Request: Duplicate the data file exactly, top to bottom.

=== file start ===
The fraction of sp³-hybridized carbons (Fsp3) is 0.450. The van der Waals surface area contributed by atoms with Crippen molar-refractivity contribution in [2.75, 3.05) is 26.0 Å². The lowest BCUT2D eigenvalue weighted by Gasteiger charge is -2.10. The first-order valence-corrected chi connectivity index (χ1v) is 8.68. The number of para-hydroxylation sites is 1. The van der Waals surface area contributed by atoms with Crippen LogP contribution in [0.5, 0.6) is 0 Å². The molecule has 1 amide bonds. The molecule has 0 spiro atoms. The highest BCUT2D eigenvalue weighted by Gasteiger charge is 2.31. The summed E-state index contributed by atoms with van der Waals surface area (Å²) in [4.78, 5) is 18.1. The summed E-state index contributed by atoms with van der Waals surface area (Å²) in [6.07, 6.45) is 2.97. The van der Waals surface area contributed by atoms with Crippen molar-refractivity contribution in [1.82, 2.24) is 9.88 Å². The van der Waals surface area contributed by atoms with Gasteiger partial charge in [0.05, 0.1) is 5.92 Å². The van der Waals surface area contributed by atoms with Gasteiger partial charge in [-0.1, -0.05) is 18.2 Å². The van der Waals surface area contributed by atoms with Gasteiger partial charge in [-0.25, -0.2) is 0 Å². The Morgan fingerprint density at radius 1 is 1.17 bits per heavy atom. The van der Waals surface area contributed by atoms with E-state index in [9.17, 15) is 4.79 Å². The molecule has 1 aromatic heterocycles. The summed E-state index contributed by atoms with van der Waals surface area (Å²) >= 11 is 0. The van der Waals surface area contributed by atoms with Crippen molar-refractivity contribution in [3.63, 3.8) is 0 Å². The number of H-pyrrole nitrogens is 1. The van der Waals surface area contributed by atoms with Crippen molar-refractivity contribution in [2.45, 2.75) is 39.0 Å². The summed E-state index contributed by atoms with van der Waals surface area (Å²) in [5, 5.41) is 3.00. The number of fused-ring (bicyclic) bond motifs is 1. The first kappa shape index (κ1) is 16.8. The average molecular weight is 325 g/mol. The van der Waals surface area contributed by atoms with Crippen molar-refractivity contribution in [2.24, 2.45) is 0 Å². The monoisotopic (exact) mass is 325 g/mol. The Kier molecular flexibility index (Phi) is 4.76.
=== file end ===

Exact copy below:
The fraction of sp³-hybridized carbons (Fsp3) is 0.450. The van der Waals surface area contributed by atoms with Crippen molar-refractivity contribution in [2.75, 3.05) is 26.0 Å². The lowest BCUT2D eigenvalue weighted by Gasteiger charge is -2.10. The first-order valence-corrected chi connectivity index (χ1v) is 8.68. The number of para-hydroxylation sites is 1. The van der Waals surface area contributed by atoms with Crippen LogP contribution in [0.5, 0.6) is 0 Å². The molecule has 1 amide bonds. The molecule has 0 spiro atoms. The highest BCUT2D eigenvalue weighted by Gasteiger charge is 2.31. The summed E-state index contributed by atoms with van der Waals surface area (Å²) in [4.78, 5) is 18.1. The summed E-state index contributed by atoms with van der Waals surface area (Å²) in [6.07, 6.45) is 2.97. The van der Waals surface area contributed by atoms with Crippen molar-refractivity contribution in [1.82, 2.24) is 9.88 Å². The van der Waals surface area contributed by atoms with Gasteiger partial charge in [0.05, 0.1) is 5.92 Å². The van der Waals surface area contributed by atoms with Gasteiger partial charge in [-0.1, -0.05) is 18.2 Å². The van der Waals surface area contributed by atoms with Gasteiger partial charge in [-0.25, -0.2) is 0 Å². The Morgan fingerprint density at radius 1 is 1.17 bits per heavy atom. The van der Waals surface area contributed by atoms with E-state index in [9.17, 15) is 4.79 Å². The molecule has 1 aromatic heterocycles. The summed E-state index contributed by atoms with van der Waals surface area (Å²) >= 11 is 0. The van der Waals surface area contributed by atoms with Crippen molar-refractivity contribution in [3.63, 3.8) is 0 Å². The number of H-pyrrole nitrogens is 1. The van der Waals surface area contributed by atoms with Crippen molar-refractivity contribution in [2.45, 2.75) is 39.0 Å². The summed E-state index contributed by atoms with van der Waals surface area (Å²) in [5, 5.41) is 3.00. The number of fused-ring (bicyclic) bond motifs is 1. The first kappa shape index (κ1) is 16.8. The average molecular weight is 325 g/mol. The van der Waals surface area contributed by atoms with Crippen molar-refractivity contribution in [2.24, 2.45) is 0 Å². The monoisotopic (exact) mass is 325 g/mol. The Kier molecular flexibility index (Phi) is 4.76.